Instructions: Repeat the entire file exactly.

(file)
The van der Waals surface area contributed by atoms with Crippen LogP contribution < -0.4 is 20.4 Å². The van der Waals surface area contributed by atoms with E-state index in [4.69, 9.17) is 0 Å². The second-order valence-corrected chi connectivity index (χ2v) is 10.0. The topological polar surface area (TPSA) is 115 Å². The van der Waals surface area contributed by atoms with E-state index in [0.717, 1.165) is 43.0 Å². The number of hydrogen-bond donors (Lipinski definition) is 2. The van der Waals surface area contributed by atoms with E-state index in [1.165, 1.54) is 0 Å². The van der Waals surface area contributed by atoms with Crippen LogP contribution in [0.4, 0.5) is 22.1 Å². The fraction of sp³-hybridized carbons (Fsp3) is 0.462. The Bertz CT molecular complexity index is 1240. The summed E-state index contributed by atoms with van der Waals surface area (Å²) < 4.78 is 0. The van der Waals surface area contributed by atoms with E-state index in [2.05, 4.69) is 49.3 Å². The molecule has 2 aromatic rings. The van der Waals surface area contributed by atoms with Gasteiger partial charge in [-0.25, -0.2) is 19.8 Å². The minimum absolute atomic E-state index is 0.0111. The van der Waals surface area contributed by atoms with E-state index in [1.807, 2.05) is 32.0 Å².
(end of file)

The van der Waals surface area contributed by atoms with Crippen LogP contribution < -0.4 is 20.4 Å². The van der Waals surface area contributed by atoms with E-state index in [4.69, 9.17) is 0 Å². The second-order valence-corrected chi connectivity index (χ2v) is 10.0. The topological polar surface area (TPSA) is 115 Å². The van der Waals surface area contributed by atoms with E-state index in [0.717, 1.165) is 43.0 Å². The number of hydrogen-bond donors (Lipinski definition) is 2. The van der Waals surface area contributed by atoms with E-state index in [1.165, 1.54) is 0 Å². The van der Waals surface area contributed by atoms with Crippen LogP contribution in [0.4, 0.5) is 22.1 Å². The fraction of sp³-hybridized carbons (Fsp3) is 0.462. The Bertz CT molecular complexity index is 1240. The summed E-state index contributed by atoms with van der Waals surface area (Å²) < 4.78 is 0. The van der Waals surface area contributed by atoms with E-state index in [2.05, 4.69) is 49.3 Å². The molecule has 2 aromatic rings. The van der Waals surface area contributed by atoms with Gasteiger partial charge in [-0.25, -0.2) is 19.8 Å². The minimum absolute atomic E-state index is 0.0111. The van der Waals surface area contributed by atoms with E-state index in [1.807, 2.05) is 32.0 Å².